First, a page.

The Internet Movie Database describes Donnie Darko as the story of "a troubled teenager who is plagued by visions of a large bunny rabbit that manipulates him to commit a series of crimes." Tara Lewis says the film's disturbing and obscene content has negatively affected her daughter both spiritually and emotionally.

"My daughter likes to write. She generally writes poems and things of that sort," Tara explains. "And right after she saw the movie, I started seeing poems with profanity, sexual content -- things that I have never seen her write before, never even found in some of her poems," the distraught mother says. She has no doubt Donny Darko was the source of this new and disturbing bent in her daughter's writing, she says, "because this movie was pretty graphic."

Brian Lewis is likewise convinced that his daughter's mind was invaded by the film's explicit content; he even goes so far as to say that Animo Venice High School officials are responsible for the "emotional kidnapping and psychological rape" of his daughter's "Christian innocence," which is why he says he and his wife plan to sue the school for showing Donnie Darko to their daughter without giving them prior notice.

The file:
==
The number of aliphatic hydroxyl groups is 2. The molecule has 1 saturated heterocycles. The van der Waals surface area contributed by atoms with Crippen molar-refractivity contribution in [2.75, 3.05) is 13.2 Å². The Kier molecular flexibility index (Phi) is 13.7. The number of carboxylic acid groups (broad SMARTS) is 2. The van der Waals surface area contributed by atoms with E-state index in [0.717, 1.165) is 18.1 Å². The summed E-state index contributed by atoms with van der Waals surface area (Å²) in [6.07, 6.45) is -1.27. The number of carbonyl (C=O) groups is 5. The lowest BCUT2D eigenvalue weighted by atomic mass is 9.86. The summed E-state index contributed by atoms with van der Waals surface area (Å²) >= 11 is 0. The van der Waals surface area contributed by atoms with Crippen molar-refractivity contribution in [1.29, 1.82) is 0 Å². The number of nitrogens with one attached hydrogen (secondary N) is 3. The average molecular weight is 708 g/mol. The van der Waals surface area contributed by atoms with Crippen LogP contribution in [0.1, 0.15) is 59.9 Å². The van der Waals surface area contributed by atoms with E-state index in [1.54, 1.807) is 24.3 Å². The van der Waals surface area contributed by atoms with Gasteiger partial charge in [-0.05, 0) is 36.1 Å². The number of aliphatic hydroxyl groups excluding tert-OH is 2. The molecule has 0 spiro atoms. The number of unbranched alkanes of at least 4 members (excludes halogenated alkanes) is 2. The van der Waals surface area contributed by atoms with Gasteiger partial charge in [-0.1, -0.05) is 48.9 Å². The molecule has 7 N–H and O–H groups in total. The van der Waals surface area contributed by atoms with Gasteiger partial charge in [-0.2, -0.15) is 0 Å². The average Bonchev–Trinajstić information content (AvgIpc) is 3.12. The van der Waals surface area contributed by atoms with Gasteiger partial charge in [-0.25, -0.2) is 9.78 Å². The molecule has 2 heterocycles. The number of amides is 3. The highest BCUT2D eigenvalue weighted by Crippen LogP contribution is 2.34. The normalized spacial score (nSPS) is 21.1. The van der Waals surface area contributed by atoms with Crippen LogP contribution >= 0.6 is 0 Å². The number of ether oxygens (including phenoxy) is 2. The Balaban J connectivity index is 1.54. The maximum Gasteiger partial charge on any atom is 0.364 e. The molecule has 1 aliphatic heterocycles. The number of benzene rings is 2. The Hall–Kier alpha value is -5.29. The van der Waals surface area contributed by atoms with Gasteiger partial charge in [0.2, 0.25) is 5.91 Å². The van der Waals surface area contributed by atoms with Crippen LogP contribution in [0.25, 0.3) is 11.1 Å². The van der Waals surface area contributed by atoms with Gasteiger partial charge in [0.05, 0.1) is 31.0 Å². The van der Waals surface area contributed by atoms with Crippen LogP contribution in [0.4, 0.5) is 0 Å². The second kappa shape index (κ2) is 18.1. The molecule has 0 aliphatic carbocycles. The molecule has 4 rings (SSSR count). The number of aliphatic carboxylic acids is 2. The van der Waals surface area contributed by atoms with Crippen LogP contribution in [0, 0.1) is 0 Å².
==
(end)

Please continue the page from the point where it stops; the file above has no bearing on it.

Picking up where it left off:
The California pastor notes that he has rejected an offer from the school's insurance company to settle his complaint out of court. Far from being prepared to settle, he says he and Tara would like to bring others into his fight with the school over its decision to allow the inappropriate film to be shown to kids without giving parents advance warning and an opportunity to opt their children out.

"We would love to launch a class-action suit," Brian says, "because it was shown to approximately 148 fifteen-year-olds. And the thing is that they violated the law when they showed it without parental consent. You know, these movies are restricted for a reason, and these guidelines are put there for a reason. You can't just show anything to a teenager."
A few assorted thoughts on this: